Diogo discussed on Fox News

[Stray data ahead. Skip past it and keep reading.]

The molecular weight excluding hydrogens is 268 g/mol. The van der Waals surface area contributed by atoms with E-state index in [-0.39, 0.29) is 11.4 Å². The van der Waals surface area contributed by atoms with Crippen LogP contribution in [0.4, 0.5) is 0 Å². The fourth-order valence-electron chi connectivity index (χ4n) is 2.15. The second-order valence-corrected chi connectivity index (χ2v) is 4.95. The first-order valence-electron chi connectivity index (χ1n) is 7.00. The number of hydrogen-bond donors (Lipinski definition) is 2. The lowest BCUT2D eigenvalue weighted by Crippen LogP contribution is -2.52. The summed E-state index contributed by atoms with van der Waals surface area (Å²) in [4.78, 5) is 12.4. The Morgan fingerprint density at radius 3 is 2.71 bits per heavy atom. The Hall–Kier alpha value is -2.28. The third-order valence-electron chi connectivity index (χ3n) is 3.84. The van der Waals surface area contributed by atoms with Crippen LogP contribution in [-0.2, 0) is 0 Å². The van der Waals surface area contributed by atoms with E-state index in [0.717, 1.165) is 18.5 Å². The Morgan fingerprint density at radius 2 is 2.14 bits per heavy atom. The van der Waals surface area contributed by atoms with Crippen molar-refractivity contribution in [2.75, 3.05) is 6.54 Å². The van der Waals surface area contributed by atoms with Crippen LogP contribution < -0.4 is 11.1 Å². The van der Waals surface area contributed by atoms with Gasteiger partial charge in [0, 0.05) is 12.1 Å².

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Your iPhone. I used my iPhone to produce this show everything in it is 100% accurate. But the chronology and the narrative unfolds in a way that has never happened before. So I would like people to look at the show and ultimately say, you know something. We are a bit more connected than maybe the headlines tell us Lot of your career has been shining a light on the you know, kind of average blue collar jobs around the country. Some jobs very interesting. Some jobs mainly just very messy. Um It. What do you think? It says that that has been so successful for you? What does that say about you know those jobs and the interest in them? I think it just reminds me on a personal level that people still are fundamentally curious. It also reminds me that they don't want a polemic. They don't want a lecture, and they don't want a sermon. People don't watch television. For those reasons. If you're going to educate somebody or informed someone or satisfy their curiosity again, you can't do that without first entertaining them. And so For me the secret to dirty jobs. And returning the favor and somebody's got to do it and six degrees is always to bring The viewer along for the ride. And so that means for me, always having a camera that never stops rolling and shoots everything wide a behind the scenes camp. Call it the truth Camera because it's the thing I could always turn to and level with the viewer. Lot of the jobs that you highlight our Essential. We've heard a lot about essential workers in all kinds of forms during the pandemic. You feel like It's a good thing, obviously, that more and more, you know, essential workers have been brought to light. Um what can our leaders do, though, to really help those people? Is there something specific? I mean, look, that's a From a policy standpoint, it's a bit beyond my pay grade, but I will say from a rhetorical standpoint. I've been fascinated by the evolution of the word essential Dirty jobs is the granddaddy of essential working shows, you know, and back then in 2003. People understood very quickly. What RM awas. Was arguing that by and large, the most important work that gets done happens out of sight and therefore out of mind and consequently a big chunk of our workforce. Has labored in a kind of anonymity and part of the goal of dirty jobs was to shine a light on those workers and so forth. And so we did, and During the pandemic. There was a lot of interest and there still is in rebooting dirty jobs, and I'm I'm wide open to it. What I realized that that word is a two edged sword. Like many words. And when you Deem a few million people as essential workers. You. Also in a de facto way are deeming millions of other workers non essential and When you call 40 million people non essential And then tell them to stay home month after month after month where they can slowly watch the businesses they built. Fall to pieces around them. You do something to a person psyche that you probably didn't mean to do. You might be doing something to toe are broader economy that you didn't mean to do. We can all see what happens when 40 million people are deemed non essential. It's catastrophic in almost every way. So on a personal level, I don't I don't really think anymore in terms of essential versus non essential because I think everybody is essential to somebody, even if it's just to themselves or Or to their own families. And that, too, was a big message in dirty jobs. There are no bad jobs. Some are cleaner than others. Summer dirtier, some pay more than others. Some require different levels of skill and certification and education and so forth. They're all rungs on a ladder. And when we start to Minimize or dismiss or marginalized certain types of work that it's only a matter of time until we do the same thing with certain kinds of education. So for me. It is all connected. I have a foundation that tries to push back against the stigmas and stereotypes that contribute to the skills gap as well as rising tuition. Continue to try and do shows that give me a little bit of latitude. To make a more persuasive case for the definition of a good job. And in this case, the importance of our shared history. We certainly appreciate all of the things that you, Diogo. We will live in hope for a reboot of dirty jobs. However, In the meantime, we'll enjoy six degrees on discovery, plus streaming and thank you very much the incomparable micro for spending so much time with us. Very kind. I appreciate it a lot and Here's to 2021. You're.

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